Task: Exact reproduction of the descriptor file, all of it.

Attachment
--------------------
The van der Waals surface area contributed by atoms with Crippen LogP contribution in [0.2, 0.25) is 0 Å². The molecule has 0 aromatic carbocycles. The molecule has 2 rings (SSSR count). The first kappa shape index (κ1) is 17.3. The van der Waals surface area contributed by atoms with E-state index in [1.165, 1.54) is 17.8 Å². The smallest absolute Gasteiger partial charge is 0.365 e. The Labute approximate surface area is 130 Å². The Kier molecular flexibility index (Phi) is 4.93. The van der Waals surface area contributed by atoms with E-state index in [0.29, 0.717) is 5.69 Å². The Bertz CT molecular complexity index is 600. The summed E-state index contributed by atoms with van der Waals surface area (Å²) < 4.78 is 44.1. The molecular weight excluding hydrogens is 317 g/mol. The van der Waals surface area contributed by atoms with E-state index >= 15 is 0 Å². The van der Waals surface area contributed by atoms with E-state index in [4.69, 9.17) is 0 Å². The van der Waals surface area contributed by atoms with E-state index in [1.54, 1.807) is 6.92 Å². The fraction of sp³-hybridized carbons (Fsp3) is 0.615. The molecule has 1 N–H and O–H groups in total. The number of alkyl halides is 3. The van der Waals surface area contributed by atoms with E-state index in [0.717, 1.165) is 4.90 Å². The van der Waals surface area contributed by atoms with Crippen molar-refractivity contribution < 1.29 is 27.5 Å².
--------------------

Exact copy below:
The van der Waals surface area contributed by atoms with Crippen LogP contribution in [0.2, 0.25) is 0 Å². The molecule has 0 aromatic carbocycles. The molecule has 2 rings (SSSR count). The first kappa shape index (κ1) is 17.3. The van der Waals surface area contributed by atoms with E-state index in [1.165, 1.54) is 17.8 Å². The smallest absolute Gasteiger partial charge is 0.365 e. The Labute approximate surface area is 130 Å². The Kier molecular flexibility index (Phi) is 4.93. The van der Waals surface area contributed by atoms with E-state index in [0.29, 0.717) is 5.69 Å². The Bertz CT molecular complexity index is 600. The summed E-state index contributed by atoms with van der Waals surface area (Å²) < 4.78 is 44.1. The molecular weight excluding hydrogens is 317 g/mol. The van der Waals surface area contributed by atoms with E-state index >= 15 is 0 Å². The van der Waals surface area contributed by atoms with E-state index in [4.69, 9.17) is 0 Å². The van der Waals surface area contributed by atoms with E-state index in [1.54, 1.807) is 6.92 Å². The fraction of sp³-hybridized carbons (Fsp3) is 0.615. The molecule has 1 N–H and O–H groups in total. The number of alkyl halides is 3. The van der Waals surface area contributed by atoms with E-state index in [0.717, 1.165) is 4.90 Å². The van der Waals surface area contributed by atoms with Crippen molar-refractivity contribution < 1.29 is 27.5 Å².